hello

Discussion in 'New Member Introductions' started by freshjohnfarm, Oct 23, 2013.

  1. freshjohnfarm

    freshjohnfarm Out Of The Brooder

    11
    1
    24
    Oct 23, 2013
    My wife and I have recently started raising chicken to help cut food cost and have fallin in love with the fun we are having. But with the colder weather our chickens have quit producing. We have a variety of chickens and don't understand it doesn't really get cold here in nc. We have americanas, leghorns, silkies but non are producing anymore. Any ideas?
     
    1 person likes this.
  2. drumstick diva

    drumstick diva Still crazy after all these years. Premium Member

    82,463
    10,171
    816
    Aug 26, 2009
    Out to pasture
    [​IMG] The amount of daylight hours plays an important role in laying hens , as the days get shorter, egg production usually lessens and in some cases totally stops. Some people extend daylight hours with artificial lightning. The downside is hens are born to produce a certain number of eggs.. The sooner she has produced that number, the sooner her productive life is over.
     
  3. freshjohnfarm

    freshjohnfarm Out Of The Brooder

    11
    1
    24
    Oct 23, 2013
    Thanks I will keep that in mind what's the average laying age for hens to stop laying like 2 years old?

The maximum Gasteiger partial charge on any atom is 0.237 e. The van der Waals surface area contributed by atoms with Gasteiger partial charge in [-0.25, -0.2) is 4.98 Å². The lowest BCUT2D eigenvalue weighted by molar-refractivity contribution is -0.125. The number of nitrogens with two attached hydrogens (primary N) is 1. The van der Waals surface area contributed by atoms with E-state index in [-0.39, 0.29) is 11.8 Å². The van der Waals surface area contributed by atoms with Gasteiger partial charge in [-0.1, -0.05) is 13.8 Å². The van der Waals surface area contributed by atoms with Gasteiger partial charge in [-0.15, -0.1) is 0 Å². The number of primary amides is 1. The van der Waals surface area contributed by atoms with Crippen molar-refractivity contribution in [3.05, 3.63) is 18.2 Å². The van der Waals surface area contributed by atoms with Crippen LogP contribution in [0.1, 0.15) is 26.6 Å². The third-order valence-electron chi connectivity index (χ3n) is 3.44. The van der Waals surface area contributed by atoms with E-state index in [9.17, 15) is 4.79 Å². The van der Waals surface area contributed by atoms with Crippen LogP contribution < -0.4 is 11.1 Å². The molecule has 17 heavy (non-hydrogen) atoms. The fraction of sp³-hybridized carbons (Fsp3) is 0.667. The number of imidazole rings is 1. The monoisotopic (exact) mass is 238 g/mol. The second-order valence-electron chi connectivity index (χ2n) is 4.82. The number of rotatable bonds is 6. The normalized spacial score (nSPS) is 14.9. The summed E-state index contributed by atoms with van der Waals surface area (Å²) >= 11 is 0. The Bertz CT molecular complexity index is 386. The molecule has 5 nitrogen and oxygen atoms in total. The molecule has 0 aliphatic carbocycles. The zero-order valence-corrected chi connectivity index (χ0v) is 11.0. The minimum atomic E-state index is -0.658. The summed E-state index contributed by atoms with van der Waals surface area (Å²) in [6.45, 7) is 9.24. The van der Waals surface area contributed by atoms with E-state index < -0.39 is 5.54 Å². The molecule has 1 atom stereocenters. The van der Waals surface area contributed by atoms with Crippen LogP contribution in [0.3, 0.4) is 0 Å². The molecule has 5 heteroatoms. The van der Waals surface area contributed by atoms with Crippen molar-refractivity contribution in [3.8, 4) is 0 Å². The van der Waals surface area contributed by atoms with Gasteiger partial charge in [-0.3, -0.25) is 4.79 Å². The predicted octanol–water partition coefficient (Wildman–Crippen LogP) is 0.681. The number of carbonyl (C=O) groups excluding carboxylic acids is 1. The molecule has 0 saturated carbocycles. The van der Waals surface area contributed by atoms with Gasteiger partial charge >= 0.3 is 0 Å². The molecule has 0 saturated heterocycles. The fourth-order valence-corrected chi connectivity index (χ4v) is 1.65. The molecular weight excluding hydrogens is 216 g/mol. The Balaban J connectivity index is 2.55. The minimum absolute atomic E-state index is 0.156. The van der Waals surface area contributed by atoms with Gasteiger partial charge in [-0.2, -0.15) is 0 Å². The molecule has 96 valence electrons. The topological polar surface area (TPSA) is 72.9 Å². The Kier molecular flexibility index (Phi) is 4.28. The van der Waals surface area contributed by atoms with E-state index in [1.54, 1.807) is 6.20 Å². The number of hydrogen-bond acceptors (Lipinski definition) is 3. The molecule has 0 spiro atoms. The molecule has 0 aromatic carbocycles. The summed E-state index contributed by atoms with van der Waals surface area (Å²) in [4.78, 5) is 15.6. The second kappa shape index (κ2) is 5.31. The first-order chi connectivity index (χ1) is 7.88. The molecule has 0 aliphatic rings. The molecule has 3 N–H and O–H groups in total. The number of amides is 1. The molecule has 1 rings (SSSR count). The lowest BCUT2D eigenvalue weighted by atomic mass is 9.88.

4. BantamFan4Life

    BantamFan4Life LOOK WHAT YOU MADE ME DO. Premium Member

    84,499
    3,795
    646
    Jun 15, 2012
    Washington
    My Coop
    Welcome to BYC! [​IMG]Happy you joined!
     
  5. sumi

    sumi Égalité Staff Member

    36,052
    7,598
    646
    Jun 28, 2011
    Rep of Ireland
    Welcome to BYC [​IMG] Glad you joined us! With the exception of heavy layers and so-so layers hens can continue laying until they are 8-10 years old, though the frequency of the laying will go down over the years until you eventually only get the odd egg now and then. I used to have an Australorp X hen that still laid 4 eggs a week aged 6 years and she also went broody and hatched chicks twice in her 6th year.
     
  6. All Henned Up

    All Henned Up Muffs or Tufts

    Welcome and enjoy!
    Steve.:frow
     
  7. Kelsie2290

    Kelsie2290 True BYC Addict Premium Member

    36,684
    4,699
    566
    Feb 18, 2011
    Ohio
    Hello :frow and Welcome to BYC! X3 your girls may just be responding to the shortening daylight hours. If you are seeing a lot of feathers laying around, your girls may also be going into molt, common this time of year and that will slow them down also.
     
  8. jmandawn

    jmandawn Chillin' With My Peeps

    182
    21
    88
    Apr 12, 2013
    Palmer, Alaska
    Welcome aboard! No heat necessary in NC. We lived in Tennessee and never heated a coop.
     
  9. freshjohnfarm

    freshjohnfarm Out Of The Brooder

    11
    1
    24
    Oct 23, 2013
    How long does it generally take once a chick breaches the surface of the egg for it to completely hatch
     

BackYard Chickens is proudly sponsored by